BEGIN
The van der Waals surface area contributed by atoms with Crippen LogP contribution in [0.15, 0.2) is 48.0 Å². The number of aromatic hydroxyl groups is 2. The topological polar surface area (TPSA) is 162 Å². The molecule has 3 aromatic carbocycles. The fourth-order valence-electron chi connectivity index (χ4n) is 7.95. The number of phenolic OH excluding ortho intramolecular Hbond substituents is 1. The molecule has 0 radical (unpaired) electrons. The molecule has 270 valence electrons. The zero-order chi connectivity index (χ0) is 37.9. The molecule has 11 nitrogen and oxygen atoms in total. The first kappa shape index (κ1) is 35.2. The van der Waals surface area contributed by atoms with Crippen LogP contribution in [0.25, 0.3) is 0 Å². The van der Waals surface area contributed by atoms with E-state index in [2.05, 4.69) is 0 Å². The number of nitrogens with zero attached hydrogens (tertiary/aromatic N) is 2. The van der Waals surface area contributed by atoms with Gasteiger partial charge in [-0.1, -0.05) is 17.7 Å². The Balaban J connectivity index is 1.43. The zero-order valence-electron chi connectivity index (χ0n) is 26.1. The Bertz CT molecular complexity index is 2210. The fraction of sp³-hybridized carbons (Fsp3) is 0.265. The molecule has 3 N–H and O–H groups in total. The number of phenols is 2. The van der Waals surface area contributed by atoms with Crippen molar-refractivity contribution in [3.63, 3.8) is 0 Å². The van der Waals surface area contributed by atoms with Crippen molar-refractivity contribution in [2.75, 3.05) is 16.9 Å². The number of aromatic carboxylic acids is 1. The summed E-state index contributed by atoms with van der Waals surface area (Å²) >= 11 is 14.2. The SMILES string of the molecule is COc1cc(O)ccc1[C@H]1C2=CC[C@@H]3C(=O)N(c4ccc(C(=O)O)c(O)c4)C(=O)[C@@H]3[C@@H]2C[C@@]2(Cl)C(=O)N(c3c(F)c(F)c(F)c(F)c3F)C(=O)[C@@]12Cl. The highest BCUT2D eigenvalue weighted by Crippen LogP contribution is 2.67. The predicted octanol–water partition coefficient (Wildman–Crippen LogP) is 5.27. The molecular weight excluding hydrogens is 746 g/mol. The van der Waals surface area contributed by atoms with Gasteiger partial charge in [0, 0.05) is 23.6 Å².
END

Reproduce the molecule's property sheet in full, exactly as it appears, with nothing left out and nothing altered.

The van der Waals surface area contributed by atoms with Crippen LogP contribution in [0.15, 0.2) is 48.0 Å². The number of aromatic hydroxyl groups is 2. The topological polar surface area (TPSA) is 162 Å². The molecule has 3 aromatic carbocycles. The fourth-order valence-electron chi connectivity index (χ4n) is 7.95. The number of phenolic OH excluding ortho intramolecular Hbond substituents is 1. The molecule has 0 radical (unpaired) electrons. The molecule has 270 valence electrons. The zero-order chi connectivity index (χ0) is 37.9. The molecule has 11 nitrogen and oxygen atoms in total. The first kappa shape index (κ1) is 35.2. The van der Waals surface area contributed by atoms with Crippen LogP contribution in [0.25, 0.3) is 0 Å². The van der Waals surface area contributed by atoms with E-state index in [2.05, 4.69) is 0 Å². The number of nitrogens with zero attached hydrogens (tertiary/aromatic N) is 2. The van der Waals surface area contributed by atoms with Gasteiger partial charge in [-0.1, -0.05) is 17.7 Å². The Balaban J connectivity index is 1.43. The zero-order valence-electron chi connectivity index (χ0n) is 26.1. The Bertz CT molecular complexity index is 2210. The fraction of sp³-hybridized carbons (Fsp3) is 0.265. The molecule has 3 N–H and O–H groups in total. The number of phenols is 2. The van der Waals surface area contributed by atoms with Crippen molar-refractivity contribution in [3.63, 3.8) is 0 Å². The van der Waals surface area contributed by atoms with Crippen molar-refractivity contribution in [2.75, 3.05) is 16.9 Å². The number of aromatic carboxylic acids is 1. The summed E-state index contributed by atoms with van der Waals surface area (Å²) >= 11 is 14.2. The SMILES string of the molecule is COc1cc(O)ccc1[C@H]1C2=CC[C@@H]3C(=O)N(c4ccc(C(=O)O)c(O)c4)C(=O)[C@@H]3[C@@H]2C[C@@]2(Cl)C(=O)N(c3c(F)c(F)c(F)c(F)c3F)C(=O)[C@@]12Cl. The highest BCUT2D eigenvalue weighted by Crippen LogP contribution is 2.67. The predicted octanol–water partition coefficient (Wildman–Crippen LogP) is 5.27. The molecular weight excluding hydrogens is 746 g/mol. The van der Waals surface area contributed by atoms with Gasteiger partial charge in [0, 0.05) is 23.6 Å².